BluegrassPreps Class 3A Preseason Preview

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    by gchs_uk9 is offline Premium Member
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    1. Belfry Pirates (2016: 14-1; Class 3A State Champions)
    Is this the year Pond Creek runs dry come the first weekend in December? Four consecutive seasons have ended with Coach Philip Haywood's Belfry Pirates taking the state championship trophy back to Pike County, but for the first time in years they are not a prohibitive favorite. The offensive line will have to be retooled somewhat, although early indications are the big boys up front should be able to hold their own. They'll be paving the way for last season's top two rushers, Derek Wellman (970 yards, 11 touchdowns) and Taveon Hunter (799 yards, 11 touchdowns). Who pilots the ship could be a different story. Masterful quarterback Noah Corbett is gone and will likely be replaced by Avery Browning who has seen spot starts and mop-up duty often the last two seasons. While not the leg threat that was Corbett, Browning does bring a passing game improvement. It will be interesting to see the route Haywood takes.

    Defensively, Belfry returns its top two tacklers (Austin Fields and Wellman) and team leader in interceptions Devin Varney. Last year's Pirates allowed 12.5 points per game and this season's schedule will test the mettle of that defensive unit. Matchups with West Virginia powers Huntington and Cabell-Midland, road tests at Bryan Station and Newport Central Catholic, and home challenges against traditional mountain/state powers Pikeville and Johnson Central should have Belfry primed for yet another postseason run.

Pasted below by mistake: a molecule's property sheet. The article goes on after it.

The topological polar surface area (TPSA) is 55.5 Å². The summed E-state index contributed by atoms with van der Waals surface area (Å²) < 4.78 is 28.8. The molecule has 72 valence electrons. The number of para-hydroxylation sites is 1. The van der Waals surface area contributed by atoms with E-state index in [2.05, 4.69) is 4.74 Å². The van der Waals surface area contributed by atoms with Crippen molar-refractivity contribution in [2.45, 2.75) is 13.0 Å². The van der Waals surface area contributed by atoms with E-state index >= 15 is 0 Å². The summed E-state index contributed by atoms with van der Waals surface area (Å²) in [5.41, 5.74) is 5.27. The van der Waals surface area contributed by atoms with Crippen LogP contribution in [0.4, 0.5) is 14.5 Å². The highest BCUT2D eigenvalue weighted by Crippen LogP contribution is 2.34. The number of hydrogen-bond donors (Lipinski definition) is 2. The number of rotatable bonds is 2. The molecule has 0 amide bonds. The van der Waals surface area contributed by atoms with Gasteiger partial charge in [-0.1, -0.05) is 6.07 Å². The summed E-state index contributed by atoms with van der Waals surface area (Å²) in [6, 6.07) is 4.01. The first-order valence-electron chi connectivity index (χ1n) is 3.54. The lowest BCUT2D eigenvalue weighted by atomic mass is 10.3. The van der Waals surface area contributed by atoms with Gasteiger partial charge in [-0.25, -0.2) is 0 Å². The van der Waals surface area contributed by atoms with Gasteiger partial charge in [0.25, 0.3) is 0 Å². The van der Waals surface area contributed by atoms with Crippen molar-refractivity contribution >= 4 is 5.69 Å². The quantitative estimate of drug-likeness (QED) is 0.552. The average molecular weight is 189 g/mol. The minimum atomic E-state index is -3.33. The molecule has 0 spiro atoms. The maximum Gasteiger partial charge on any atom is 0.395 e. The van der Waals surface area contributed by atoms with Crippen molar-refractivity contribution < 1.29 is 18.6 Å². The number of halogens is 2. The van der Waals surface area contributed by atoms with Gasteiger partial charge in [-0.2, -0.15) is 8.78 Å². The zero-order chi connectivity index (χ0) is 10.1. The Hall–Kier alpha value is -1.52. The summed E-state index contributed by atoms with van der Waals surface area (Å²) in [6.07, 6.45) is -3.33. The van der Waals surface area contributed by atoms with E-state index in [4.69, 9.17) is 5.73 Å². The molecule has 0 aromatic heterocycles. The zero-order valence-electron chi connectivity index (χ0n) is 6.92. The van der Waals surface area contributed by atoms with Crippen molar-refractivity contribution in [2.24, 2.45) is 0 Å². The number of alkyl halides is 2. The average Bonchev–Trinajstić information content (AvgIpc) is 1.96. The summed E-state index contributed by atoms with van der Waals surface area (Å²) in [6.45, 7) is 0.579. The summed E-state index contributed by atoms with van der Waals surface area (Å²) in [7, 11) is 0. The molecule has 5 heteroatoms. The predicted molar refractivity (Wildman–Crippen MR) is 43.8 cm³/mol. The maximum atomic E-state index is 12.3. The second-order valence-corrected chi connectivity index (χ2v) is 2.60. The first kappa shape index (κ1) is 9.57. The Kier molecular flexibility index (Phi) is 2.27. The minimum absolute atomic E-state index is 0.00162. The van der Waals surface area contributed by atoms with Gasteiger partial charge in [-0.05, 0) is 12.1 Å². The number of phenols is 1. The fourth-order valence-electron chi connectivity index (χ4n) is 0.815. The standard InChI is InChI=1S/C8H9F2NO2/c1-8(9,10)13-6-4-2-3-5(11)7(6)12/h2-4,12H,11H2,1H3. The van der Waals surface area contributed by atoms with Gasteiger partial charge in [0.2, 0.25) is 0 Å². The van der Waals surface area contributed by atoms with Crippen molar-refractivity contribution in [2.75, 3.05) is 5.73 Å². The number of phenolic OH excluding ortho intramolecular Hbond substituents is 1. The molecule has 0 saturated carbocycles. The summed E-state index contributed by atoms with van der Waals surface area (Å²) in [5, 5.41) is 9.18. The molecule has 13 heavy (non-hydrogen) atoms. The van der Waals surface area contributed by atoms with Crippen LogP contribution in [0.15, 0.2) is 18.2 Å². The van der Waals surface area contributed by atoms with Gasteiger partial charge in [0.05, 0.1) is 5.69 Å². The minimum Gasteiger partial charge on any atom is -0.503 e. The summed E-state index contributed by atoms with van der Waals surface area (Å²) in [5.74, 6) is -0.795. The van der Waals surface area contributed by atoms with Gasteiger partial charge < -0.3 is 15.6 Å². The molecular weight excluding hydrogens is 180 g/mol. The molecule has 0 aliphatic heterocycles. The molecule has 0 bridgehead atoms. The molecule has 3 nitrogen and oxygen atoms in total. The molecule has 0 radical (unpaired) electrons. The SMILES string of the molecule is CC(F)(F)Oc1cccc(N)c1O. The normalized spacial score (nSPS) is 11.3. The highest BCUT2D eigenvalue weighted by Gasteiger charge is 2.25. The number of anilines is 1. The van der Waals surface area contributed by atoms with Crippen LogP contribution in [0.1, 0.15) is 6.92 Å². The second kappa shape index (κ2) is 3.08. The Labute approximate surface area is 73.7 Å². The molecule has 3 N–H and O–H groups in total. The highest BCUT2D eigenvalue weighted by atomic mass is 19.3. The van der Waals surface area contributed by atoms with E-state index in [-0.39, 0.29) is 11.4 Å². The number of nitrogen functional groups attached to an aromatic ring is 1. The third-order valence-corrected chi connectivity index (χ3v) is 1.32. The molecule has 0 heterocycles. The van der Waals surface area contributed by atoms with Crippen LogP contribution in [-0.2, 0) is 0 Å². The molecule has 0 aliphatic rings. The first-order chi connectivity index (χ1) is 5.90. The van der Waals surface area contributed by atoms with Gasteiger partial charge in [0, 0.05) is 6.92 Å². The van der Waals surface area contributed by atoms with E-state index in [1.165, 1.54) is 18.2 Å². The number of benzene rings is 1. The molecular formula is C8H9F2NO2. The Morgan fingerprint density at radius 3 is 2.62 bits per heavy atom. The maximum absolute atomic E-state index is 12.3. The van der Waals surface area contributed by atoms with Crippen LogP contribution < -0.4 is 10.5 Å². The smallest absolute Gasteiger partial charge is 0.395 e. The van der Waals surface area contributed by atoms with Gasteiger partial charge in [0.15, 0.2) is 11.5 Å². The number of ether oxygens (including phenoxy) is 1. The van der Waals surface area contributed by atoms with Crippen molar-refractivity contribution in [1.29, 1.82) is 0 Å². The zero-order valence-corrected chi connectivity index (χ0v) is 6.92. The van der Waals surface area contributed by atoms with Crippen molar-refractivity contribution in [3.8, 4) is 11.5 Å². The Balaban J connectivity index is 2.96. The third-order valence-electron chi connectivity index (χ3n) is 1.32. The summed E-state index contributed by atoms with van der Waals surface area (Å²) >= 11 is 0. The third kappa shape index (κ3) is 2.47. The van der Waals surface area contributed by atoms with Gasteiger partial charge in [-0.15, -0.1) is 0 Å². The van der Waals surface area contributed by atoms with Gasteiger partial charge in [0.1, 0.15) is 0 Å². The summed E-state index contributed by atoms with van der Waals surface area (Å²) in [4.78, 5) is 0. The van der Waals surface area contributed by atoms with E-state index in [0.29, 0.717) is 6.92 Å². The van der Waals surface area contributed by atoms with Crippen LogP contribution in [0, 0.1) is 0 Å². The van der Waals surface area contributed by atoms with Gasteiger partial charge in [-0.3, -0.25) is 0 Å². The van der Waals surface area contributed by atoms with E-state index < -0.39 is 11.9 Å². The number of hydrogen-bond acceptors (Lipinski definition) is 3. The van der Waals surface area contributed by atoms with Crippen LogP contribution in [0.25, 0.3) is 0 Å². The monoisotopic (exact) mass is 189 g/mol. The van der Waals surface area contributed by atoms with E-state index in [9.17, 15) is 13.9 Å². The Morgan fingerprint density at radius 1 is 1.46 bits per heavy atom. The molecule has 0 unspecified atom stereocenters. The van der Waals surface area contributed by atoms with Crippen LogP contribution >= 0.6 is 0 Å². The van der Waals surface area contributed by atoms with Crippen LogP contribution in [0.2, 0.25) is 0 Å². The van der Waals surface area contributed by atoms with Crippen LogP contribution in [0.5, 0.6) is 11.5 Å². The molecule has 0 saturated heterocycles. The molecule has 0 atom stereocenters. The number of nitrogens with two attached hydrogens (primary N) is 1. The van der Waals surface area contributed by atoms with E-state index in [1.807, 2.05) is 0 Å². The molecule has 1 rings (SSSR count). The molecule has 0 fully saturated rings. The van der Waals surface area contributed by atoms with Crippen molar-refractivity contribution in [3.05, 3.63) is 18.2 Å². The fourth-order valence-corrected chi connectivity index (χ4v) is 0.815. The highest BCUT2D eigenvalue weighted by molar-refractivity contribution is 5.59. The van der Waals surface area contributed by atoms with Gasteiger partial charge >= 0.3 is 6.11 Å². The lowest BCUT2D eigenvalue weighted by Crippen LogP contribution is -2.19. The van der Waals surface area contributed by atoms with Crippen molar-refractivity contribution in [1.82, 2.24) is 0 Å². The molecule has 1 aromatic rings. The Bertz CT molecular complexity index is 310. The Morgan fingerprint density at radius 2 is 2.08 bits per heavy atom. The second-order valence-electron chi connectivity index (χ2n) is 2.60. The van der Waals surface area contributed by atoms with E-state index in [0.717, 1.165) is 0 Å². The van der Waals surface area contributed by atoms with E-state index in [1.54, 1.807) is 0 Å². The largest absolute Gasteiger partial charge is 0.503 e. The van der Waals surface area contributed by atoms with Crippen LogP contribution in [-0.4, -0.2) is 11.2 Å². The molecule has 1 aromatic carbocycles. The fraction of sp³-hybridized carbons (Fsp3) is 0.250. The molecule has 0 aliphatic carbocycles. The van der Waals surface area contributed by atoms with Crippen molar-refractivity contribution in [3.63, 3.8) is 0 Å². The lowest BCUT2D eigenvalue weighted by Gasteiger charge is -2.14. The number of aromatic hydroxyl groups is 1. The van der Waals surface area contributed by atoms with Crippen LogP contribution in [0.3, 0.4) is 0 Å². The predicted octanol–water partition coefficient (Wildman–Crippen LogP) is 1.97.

Key Game: Johnson Central (October 27)
    The Pirates and Golden Eagles played a classic to finish the 2016 regular season with Belfry winning, 21-16. Both defending state champions will square off in the 2017 finale in what should be the game of the year in the mountains.

    2. Corbin Redhounds (12-2; Lost to Belfry in state semifinals.)
    Is this the year Corbin wins their first state title since 1982? The Redhounds have challenged Belfry in the state semifinals the last two seasons only to fall short - games that many Belfry fans have said were the toughest of the postseason. Corbin returns star quarterback Cameron Sizemore who passed for 2,706 yards and 31 touchdowns while also running for 451 yards and eight scores. It will be a challenge, however, for coach Justin Haddix to replace do-everything wide receiver A.J. Moore, although expectations are for Chase Estep to fill those shoes.

    Concerns for Corbin are on the disruptive defensive line where Haddix must replace three starters. There are also holes in the defensive secondary. The schedule for Corbin is brutal where they'll face perennial powers Pulaski County, Beechwood, and Mayfield, up-and-coming neighbor Whitley County, and Tennessee Titan, Alcoa. If they can survive, stay healthy, and develop depth, come October the Redhounds should be in the thick of things for a state title.